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COVID-19 Guidance Update

Dear Members of the Harvard Community,

I’m writing with an update on our ongoing management and guidance related to the COVID-19 pandemic. First, thank you for your continued commitment to the steps and behaviors that have helped us keep our community safe as we began the Spring semester, especially at a time when we were seeing a surge due to the Omicron variant. Despite increased infections in January compared with the Fall semester, recent cases have largely been mild thanks to our community’s high vaccination and booster rate. The number of cases in our community have continued to decrease, with a current 0.69% positivity rate. We are carefully monitoring COVID-19 cases and transmission.

State and local governments are taking or considering steps to ease some COVID-related restrictions. With that in mind, I want to share the following updates on our planning:

  • Indoor Masking Requirement:  For now, Harvard’s indoor masking requirement remains in place. The City of Cambridge has signaled it will not extend its indoor masking guidance beyond March 13, but requirements remain in place in Boston. We will be updating our campus guidance in the coming days, and will announce any changes to our masking requirement before March 13.
  • Instructor Masking in the Classroom: While we review our broader indoor masking requirements, we are updating our guidance effective March 3 so that Schools may choose to allow unmasked teaching by instructors who wish to do so, if done in accordance with University guidance. Only instructors/faculty who are up-to-date on vaccines and boosters may remove masks during class, and only one instructor may be unmasked at a time in each classroom.
  • Testing: All Harvard affiliates with any on-campus presence are still required to test on the schedule that appears in Color. As we consider relaxing masking requirements, regular surveillance testing will remain an important part of our campus protocols. It will continue to help us understand the presence of COVID-19 in our community and inform any subsequent steps we may take in response to the data.
  • If You Test Positive for COVID: Even as risks are dropping in our region, it is important to remember that some critical safety measures continue to apply if you test positive. Though strict isolation often can end after 5 days, there remains some risk that you may infect others. Therefore, you must wear a well-fitting, high-quality mask for any interactions with other people for the full 10 days. You should also avoid travel during the 10-day period.
  • Travel: With spring break approaching, you may have traveled or plan to travel. Please maintain safety precautions such as masking in higher risk settings, crowded spaces, and on planes and public transit.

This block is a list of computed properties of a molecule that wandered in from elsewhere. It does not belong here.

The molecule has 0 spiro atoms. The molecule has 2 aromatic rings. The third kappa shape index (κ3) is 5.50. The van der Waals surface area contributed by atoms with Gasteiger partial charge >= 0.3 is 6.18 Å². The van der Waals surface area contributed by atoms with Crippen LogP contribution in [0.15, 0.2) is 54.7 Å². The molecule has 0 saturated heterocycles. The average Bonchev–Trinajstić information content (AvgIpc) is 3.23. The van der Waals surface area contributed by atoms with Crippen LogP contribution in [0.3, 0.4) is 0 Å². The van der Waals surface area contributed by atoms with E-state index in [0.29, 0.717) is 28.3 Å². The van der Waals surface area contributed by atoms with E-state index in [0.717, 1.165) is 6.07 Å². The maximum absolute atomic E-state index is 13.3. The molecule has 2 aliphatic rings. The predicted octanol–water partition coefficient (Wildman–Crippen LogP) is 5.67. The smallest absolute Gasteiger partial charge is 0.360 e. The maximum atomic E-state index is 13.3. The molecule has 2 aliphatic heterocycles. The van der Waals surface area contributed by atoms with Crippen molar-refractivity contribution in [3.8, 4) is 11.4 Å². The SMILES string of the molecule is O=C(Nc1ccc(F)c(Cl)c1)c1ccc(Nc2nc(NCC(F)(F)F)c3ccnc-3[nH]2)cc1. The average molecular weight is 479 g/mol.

We urge those planning to travel to pay close attention to public health requirements specific to your destination and return location and to have a contingency plan for travel disruptions or stays that must be extended if you test positive for COVID-19. As you return to campus, please follow the University’s post-travel guidelines

    Those traveling internationally for University activities are required to register their travel and to review safe travel guidance from Harvard Global Support Services. Personal travel is not subject to University policy and should be based on individual considerations.

As masking requirements are being lifted across the nation, it is important to remember that each of us still control what we steps we can take to protect ourselves. If you are concerned about potential exposures in unmasked settings, you can reduce your own risk by wearing a high-quality mask that fits securely over the face without air gaps. We must also respect the decisions of those who choose to wear a mask in unmasked settings; each person’s situation and risks are different.

As state and local guidance is updated in the coming weeks and months, our campus policies and guidance will be informed more by indicators such as severity of illness and hospitalization rates, as opposed to infection rates alone.

We continue to be encouraged by the decreasing trend in COVID-19 cases in both the Harvard community and the surrounding region. As we learn to live with the virus, our decisions will continue to be rooted in promoting the health and safety of the entire University community while advancing our teaching and research mission.

Thank you for all you are doing to keep Harvard healthy.

Sincerely,

Giang T. Nguyen

Executive Director, Harvard University Health Services